Friday, December 23, 2005

Urban Legends Reference Pages: Business (Five Million E.T. Pieces)

Claim: Atari buried millions of unsold "E.T." cartridges in a New Mexico desert landfill.

Status: True.

The first signs of the goose's fatal illness came with Atari's Pacman cartridge. Atari was so sure their home version of the world's most popular arcade game would reach new sales heights that they manufactured 12 million Pacman cartridges in 1982 (even though at the time only about 10 million people owned and used Atari VCS consoles)...


Atari sold 7 million copies of Pacman, but the poor quality of the game turned many people off, and Atari was still stuck with 5 million unsold game cartridges.
[snip] If one game cartridge could be selected as the symbol of the sudden demise of Atari's golden goose, however, it would have to be the ill-fated E.T.


...the sheer awfulness of the finished product was unprecedented. Atari rushed E.T. through development in a matter of months to get it onto the market in time for Christmas, and the result was a virtually unplayable game with a dull plot and crummy graphics in which frustrated players spent most of their time leading the E.T. character around in circles to prevent him from falling into pits. Atari produced five million E.T. cartridges, and according to Atari's then-president and CEO, "nearly all of them came back."


When distributor returns were added to the 5 million unsold Pacman cartridges and another 5 million useless E.T. cartridges, Atari found themselves with tons of unsellable merchandise to dispose of, which led to the rumor that Atari buried millions of E.T. cartridges in a landfill in the New Mexico desert.


Atari, stuck with millions of games and consoles that were largely unsellable at any price, sent fourteen truckloads of merchandise from their plant in El Paso, Texas, to be dumped in a city landfill in Alamogordo, New Mexico in late September 1983.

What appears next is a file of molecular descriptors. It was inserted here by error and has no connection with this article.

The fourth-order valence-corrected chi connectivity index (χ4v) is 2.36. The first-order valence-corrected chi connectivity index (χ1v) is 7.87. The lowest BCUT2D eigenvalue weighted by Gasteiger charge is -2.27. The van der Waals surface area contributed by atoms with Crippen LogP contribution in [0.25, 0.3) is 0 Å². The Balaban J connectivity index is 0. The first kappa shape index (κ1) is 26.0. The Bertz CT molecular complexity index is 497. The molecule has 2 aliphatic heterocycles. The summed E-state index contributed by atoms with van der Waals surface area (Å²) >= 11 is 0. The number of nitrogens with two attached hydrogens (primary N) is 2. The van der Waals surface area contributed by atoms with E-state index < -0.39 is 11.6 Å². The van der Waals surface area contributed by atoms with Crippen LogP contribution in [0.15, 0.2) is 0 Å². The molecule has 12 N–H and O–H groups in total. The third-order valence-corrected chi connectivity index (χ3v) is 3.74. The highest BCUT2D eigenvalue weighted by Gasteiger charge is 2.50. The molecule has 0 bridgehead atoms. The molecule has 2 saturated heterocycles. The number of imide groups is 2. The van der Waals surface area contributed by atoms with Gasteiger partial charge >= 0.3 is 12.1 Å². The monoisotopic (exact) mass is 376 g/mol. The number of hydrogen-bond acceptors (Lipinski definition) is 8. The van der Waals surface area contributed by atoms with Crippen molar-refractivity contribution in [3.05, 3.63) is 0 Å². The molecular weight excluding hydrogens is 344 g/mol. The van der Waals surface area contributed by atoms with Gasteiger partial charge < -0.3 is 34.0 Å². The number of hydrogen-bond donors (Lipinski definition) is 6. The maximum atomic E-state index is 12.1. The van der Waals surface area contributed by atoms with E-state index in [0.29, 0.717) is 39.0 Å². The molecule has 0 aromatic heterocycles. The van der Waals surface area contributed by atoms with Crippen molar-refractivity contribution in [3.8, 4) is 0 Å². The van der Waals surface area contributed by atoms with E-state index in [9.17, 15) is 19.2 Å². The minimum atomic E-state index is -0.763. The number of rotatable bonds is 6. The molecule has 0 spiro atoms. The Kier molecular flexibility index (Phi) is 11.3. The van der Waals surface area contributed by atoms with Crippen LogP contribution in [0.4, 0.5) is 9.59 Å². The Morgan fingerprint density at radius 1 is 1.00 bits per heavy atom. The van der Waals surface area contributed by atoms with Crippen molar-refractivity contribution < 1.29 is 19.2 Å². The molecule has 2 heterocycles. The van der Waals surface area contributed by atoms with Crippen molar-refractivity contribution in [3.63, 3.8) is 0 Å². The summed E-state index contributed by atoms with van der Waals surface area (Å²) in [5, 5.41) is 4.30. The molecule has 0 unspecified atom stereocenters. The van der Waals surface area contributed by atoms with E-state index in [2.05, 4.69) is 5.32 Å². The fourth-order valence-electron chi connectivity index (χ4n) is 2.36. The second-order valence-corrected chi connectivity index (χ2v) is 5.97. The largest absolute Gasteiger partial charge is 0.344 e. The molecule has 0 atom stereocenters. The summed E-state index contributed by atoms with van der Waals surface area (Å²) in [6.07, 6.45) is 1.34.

In order to keep the site from being looted, steamrollers crushed and flattened the games, and a concrete slab was poured over the remains.

The Gaming Graybeards - Can two thirtysomethings survive on Xbox Live? By Seth Stevenson and Chris Suellentrop

Chris, I'm fresh off our initial foray into the Xbox Live universe, and I am feeling so many new feelings. Here are the moments I enjoyed most:

1) I liked how—just so we could log on and play the shoot'em-up game Halo 2—I had to spend 10 minutes downloading ancillary programs, including something called the "Killtacular Map Pack."

2) I liked how, when we finally started, I was killed within eight seconds. Then I came back to life in another part of the game … and was again killed within eight seconds. I don't think I ever survived longer than 20 seconds. At one point I accidentally detonated something (maybe a plasma grenade) right next to myself. In that instance, I committed suicide before other players had a chance to kill me.

3) I liked when I got in the driver's seat of the "Warthog" assault vehicle and one of our remote Xbox Live teammates quickly hopped onboard and manned the turret gun, as though he expected me to drive us somewhere useful. I instead drove off a cliff and killed us both. Boy, was he surprised!

How was it for you? Notice I've left out the part where we squared off in a head-to-head match. I'll let you describe that.

Chris: I believe I defeated you 7 to 0, meaning I killed you seven times and you killed me zero. That left me falsely confident when we entered our next team match, which we lost 50-11. We started with two other teammates, but they quit halfway through, presumably despondent over being paired with two aging, 30-year-old newbies.


I feel like everyone else is cheating—"modding" their characters to be stronger and better-equipped. There was a lot of chatter about this when we were playing online. One kid said he'd seen a guy in Halo 2 who'd rigged his gun to somehow fire vehicles out of its barrel. You're in a firefight with him and he sends a truck hurtling toward you. (Conversely, it felt like someone had modded my character to be especially frail and had limited my weapons options to "butter knife.")


I have a confession to make. I've already been cheating on you. Late at night, after we stopped playing, I would sneak back to Xbox Live and spend the evenings with him. But don't worry; those encounters were brief and meaningless. It was nothing like when I was with you.

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